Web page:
New study found climate change is likely fueling stronger hurricanes

Weather News

SPRINGFIELD, Mass (WWLP) — A joint study found in every region in the world where hurricanes form showed that the maximum sustained winds are getting stronger and they believe climate change is to blame.

Researchers analyzed 40 years of satellite data and said the findings are in line with what they’d expect from a warming climate, which is quickly rising ocean temperatures. This is because warm water acts as fuel to the fire that is a hurricane or tropical storm.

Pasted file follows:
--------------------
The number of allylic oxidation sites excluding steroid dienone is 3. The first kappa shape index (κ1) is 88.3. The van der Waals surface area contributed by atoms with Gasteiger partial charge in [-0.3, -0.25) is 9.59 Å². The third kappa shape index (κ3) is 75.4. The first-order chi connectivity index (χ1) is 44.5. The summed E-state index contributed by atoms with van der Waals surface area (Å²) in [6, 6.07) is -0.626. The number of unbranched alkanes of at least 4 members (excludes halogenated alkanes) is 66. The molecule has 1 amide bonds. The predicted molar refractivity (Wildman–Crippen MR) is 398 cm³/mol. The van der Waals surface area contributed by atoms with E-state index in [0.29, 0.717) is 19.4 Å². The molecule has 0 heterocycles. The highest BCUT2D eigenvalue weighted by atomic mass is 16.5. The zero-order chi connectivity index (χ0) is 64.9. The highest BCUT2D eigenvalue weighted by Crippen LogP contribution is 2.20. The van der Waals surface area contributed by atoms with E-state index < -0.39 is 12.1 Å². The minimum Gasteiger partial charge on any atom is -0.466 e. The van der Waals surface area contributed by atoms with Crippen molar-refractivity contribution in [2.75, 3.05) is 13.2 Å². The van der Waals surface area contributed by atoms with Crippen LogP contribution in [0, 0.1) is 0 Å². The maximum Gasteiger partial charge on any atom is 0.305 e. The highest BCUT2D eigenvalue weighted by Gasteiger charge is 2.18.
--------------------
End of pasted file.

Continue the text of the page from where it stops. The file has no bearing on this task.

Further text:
The joint study was from NOAA’s National Center for Environmental Information and the University of Wisconsin-Madison.

Kossin, the lead researcher, said the new study further increases the confidence that global warming is driving an increase in the intensity of hurricanes. This matters here in New England. 

In August 2011, Hurricane Hanna weakened into a tropical storm before tracking into Connecticut and Massachusetts. Hurricane Bob hit Rhode Island as a category 2 in August of 1991. Category 1 Hurricane Gloria made a third landfall in Connecticut in September 1985. September 1960 Connecticut and Massachusetts dealt with category 2 Hurricane Donna.

This year’s hurricane season is expected to be more active than normal.

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